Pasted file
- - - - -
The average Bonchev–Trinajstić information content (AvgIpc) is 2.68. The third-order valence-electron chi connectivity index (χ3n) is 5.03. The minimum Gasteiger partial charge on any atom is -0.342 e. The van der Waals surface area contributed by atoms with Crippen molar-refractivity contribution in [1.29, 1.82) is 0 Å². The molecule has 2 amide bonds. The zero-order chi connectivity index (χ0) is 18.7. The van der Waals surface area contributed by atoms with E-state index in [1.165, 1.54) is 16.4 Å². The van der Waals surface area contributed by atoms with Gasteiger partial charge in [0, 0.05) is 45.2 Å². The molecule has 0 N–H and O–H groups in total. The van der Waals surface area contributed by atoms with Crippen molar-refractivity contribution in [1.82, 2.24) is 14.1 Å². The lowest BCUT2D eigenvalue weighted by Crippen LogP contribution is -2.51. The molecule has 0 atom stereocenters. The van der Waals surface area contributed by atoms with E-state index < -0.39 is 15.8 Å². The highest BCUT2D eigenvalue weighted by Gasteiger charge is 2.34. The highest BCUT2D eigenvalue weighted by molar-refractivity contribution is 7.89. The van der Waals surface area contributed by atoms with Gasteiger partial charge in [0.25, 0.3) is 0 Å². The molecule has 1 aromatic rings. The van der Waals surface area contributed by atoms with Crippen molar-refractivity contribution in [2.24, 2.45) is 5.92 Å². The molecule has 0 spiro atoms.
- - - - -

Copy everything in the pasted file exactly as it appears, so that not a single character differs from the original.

The average Bonchev–Trinajstić information content (AvgIpc) is 2.68. The third-order valence-electron chi connectivity index (χ3n) is 5.03. The minimum Gasteiger partial charge on any atom is -0.342 e. The van der Waals surface area contributed by atoms with Crippen molar-refractivity contribution in [1.29, 1.82) is 0 Å². The molecule has 2 amide bonds. The zero-order chi connectivity index (χ0) is 18.7. The van der Waals surface area contributed by atoms with E-state index in [1.165, 1.54) is 16.4 Å². The van der Waals surface area contributed by atoms with Gasteiger partial charge in [0, 0.05) is 45.2 Å². The molecule has 0 N–H and O–H groups in total. The van der Waals surface area contributed by atoms with Crippen molar-refractivity contribution in [1.82, 2.24) is 14.1 Å². The lowest BCUT2D eigenvalue weighted by Crippen LogP contribution is -2.51. The molecule has 0 atom stereocenters. The van der Waals surface area contributed by atoms with E-state index < -0.39 is 15.8 Å². The highest BCUT2D eigenvalue weighted by Gasteiger charge is 2.34. The highest BCUT2D eigenvalue weighted by molar-refractivity contribution is 7.89. The van der Waals surface area contributed by atoms with Gasteiger partial charge in [0.25, 0.3) is 0 Å². The molecule has 1 aromatic rings. The van der Waals surface area contributed by atoms with Crippen molar-refractivity contribution in [2.24, 2.45) is 5.92 Å². The molecule has 0 spiro atoms.